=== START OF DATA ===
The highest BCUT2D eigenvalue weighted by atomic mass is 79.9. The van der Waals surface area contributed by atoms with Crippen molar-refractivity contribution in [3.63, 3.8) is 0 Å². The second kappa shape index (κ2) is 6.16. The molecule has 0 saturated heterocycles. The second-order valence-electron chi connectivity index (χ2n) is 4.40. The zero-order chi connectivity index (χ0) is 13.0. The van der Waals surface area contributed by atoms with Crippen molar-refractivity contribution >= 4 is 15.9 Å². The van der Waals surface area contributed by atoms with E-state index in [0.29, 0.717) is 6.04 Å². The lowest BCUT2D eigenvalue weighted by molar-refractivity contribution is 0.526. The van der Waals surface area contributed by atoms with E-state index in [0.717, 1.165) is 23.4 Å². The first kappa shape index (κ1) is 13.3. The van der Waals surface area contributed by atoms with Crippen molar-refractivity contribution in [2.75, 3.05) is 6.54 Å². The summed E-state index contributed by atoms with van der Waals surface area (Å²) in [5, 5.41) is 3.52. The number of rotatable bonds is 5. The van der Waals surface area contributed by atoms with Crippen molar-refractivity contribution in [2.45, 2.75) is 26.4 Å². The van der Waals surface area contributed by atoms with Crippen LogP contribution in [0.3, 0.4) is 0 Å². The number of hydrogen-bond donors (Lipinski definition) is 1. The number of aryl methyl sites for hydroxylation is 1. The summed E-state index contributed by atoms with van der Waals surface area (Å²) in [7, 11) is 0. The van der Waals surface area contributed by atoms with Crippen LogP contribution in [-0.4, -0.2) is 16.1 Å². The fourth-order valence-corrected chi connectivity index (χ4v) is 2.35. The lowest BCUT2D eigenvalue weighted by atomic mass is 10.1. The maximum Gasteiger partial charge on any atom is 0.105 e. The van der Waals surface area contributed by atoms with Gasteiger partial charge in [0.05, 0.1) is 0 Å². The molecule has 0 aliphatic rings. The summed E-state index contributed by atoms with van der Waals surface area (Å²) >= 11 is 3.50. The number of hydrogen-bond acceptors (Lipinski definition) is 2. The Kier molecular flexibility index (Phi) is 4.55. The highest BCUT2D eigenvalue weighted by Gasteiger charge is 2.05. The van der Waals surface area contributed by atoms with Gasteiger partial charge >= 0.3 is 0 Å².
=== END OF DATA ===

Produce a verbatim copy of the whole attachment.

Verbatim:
The highest BCUT2D eigenvalue weighted by atomic mass is 79.9. The van der Waals surface area contributed by atoms with Crippen molar-refractivity contribution in [3.63, 3.8) is 0 Å². The second kappa shape index (κ2) is 6.16. The molecule has 0 saturated heterocycles. The second-order valence-electron chi connectivity index (χ2n) is 4.40. The zero-order chi connectivity index (χ0) is 13.0. The van der Waals surface area contributed by atoms with Crippen molar-refractivity contribution >= 4 is 15.9 Å². The van der Waals surface area contributed by atoms with E-state index in [0.29, 0.717) is 6.04 Å². The lowest BCUT2D eigenvalue weighted by molar-refractivity contribution is 0.526. The van der Waals surface area contributed by atoms with E-state index in [0.717, 1.165) is 23.4 Å². The first kappa shape index (κ1) is 13.3. The van der Waals surface area contributed by atoms with Crippen molar-refractivity contribution in [2.75, 3.05) is 6.54 Å². The summed E-state index contributed by atoms with van der Waals surface area (Å²) in [5, 5.41) is 3.52. The number of rotatable bonds is 5. The van der Waals surface area contributed by atoms with Crippen molar-refractivity contribution in [2.45, 2.75) is 26.4 Å². The van der Waals surface area contributed by atoms with Crippen LogP contribution in [0.3, 0.4) is 0 Å². The number of hydrogen-bond donors (Lipinski definition) is 1. The number of aryl methyl sites for hydroxylation is 1. The summed E-state index contributed by atoms with van der Waals surface area (Å²) in [7, 11) is 0. The van der Waals surface area contributed by atoms with Crippen LogP contribution in [-0.4, -0.2) is 16.1 Å². The fourth-order valence-corrected chi connectivity index (χ4v) is 2.35. The lowest BCUT2D eigenvalue weighted by atomic mass is 10.1. The maximum Gasteiger partial charge on any atom is 0.105 e. The van der Waals surface area contributed by atoms with Gasteiger partial charge in [0.05, 0.1) is 0 Å². The molecule has 0 aliphatic rings. The summed E-state index contributed by atoms with van der Waals surface area (Å²) >= 11 is 3.50. The number of hydrogen-bond acceptors (Lipinski definition) is 2. The Kier molecular flexibility index (Phi) is 4.55. The highest BCUT2D eigenvalue weighted by Gasteiger charge is 2.05. The van der Waals surface area contributed by atoms with Gasteiger partial charge >= 0.3 is 0 Å².